You'd think he'd be happy to just eat and climb about in his deluxe cage, where every need is met. But is he content to stay within the confines of his plastic and metal world? No. Whether by purpose or accident, he is game to explore the far reaches of his existence. This is one courageous rodent, considering the pitfalls and dangers that reside near by.

It's this kind of eagerness to see how far the world extends that inspires me. I could write a typical romance, or a typical fantasy. I trust my ability to do that. But what I really want to do, NEED to do, is push my work and myself to the limits. Playing it safe won't get me more than a few nice comments on contest entries, or a line or so on a rejection letter saying my writing is decent but the story isn't original enough. No writer wants to hear that. My current WIP is different, and hopefully different enough (But not TOO different. Even I understand the line between different and weird.) to someday find an audience wider than that of my crit partners.

So, with the heart of a certain hamster, I'll break convention and push myself a little further with each story I write. It should be an interesting journey.

(Note: We have upped the security on the cage. Inspirational he may be, but we don't want to find his little furry body in a cat's jaws. Or not find him at all.)

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Monday, July 21, 2008

Vacation Tales to Tell: The Chicken Whisperer

My father-in-law has a 300 acre ranch in a little town in eastern Washington. On it, he raises a small herd of beef cattle (Limousins, for those into cattle breeds), cares for two older horses that the grandkids can ride, and trains his younger border collie with a herd of three sheep. He also raises chickens each year for their meat.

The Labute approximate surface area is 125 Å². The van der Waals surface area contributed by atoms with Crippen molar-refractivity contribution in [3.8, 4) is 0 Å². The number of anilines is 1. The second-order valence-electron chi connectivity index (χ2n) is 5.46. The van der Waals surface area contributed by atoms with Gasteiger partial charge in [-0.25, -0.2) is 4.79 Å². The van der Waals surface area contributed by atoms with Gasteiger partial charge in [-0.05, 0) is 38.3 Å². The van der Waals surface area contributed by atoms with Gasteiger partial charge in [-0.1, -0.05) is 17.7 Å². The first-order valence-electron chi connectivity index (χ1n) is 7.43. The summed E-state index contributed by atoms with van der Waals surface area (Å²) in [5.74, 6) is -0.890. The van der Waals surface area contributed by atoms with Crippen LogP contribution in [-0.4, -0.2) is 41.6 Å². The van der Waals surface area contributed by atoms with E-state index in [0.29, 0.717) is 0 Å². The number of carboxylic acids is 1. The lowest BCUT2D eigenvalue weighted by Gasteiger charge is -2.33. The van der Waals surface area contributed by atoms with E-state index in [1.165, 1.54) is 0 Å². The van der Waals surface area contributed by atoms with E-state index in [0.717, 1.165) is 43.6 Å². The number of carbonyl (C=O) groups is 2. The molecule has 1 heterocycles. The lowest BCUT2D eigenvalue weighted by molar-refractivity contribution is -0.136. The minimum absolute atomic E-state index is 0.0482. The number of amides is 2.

While we were visiting, it was time to butcher the Cornish crosses he'd tended. Chicken butchering takes a certain amount of team work. My father-in-law was designated executioner and initial plucker, my mother-in-law was the pin feather puller and carcass cleaner, while I ran cleaned birds up to the house where they were to soak for a bit before being bagged and frozen.

My oldest daughter was assigned the task of chicken catcher. Her job was to go into the coop and bring a bird out to my father-in-law. He prefers the chickens to be in a more relaxed state of mind and instructed my daughter on how to catch them without putting the targeted bird or its brethren into a panic. If you know chickens, you know they are frantic birds to begin with. No one wants to deal with a coop-full of freaked out fowl.

She'd snatch up the chicken and hold it against her, speaking softly and stroking it before handing it to her grandfather. The sedate bird met its fate with an almost serene and Zen-like demeanor. Though the blank expression on its beaky face could have been due to the fact its brain is smaller than a grape. But in any case, my daughter's manner of capture earned her the title of Chicken Whisperer.

I was somewhat surprised that she was willing to be part of the butchering at all. She loves animals, and it breaks her heart to see any hurt. On the other hand, she has an analytical mind that often works out her fears, worries and confusions with the nearly voracious digestion of facts and data. She understands that food, particularly meat, doesn't arrive at the grocery store in a cellophane-wrapped package. And while I didn't want her completely grossed out by the butchering process, I felt it was important that she understand where her meals come from and why we have farms and ranches. During the process, I wondered if she would go vegetarian. Not that there's anything wrong with that. It's just that our family isn't and I'd have to make adjustments. So far, she's been willing to eat meat with as much enthusiasm as before.

I give her a lot of credit for her willingness to understand what it takes to put the food we enjoy on the table. And for making the last moments of the chickens' lives just a little more pleasant.

The Chicken Whisperer. Surely there's a Disney movie in that somewhere.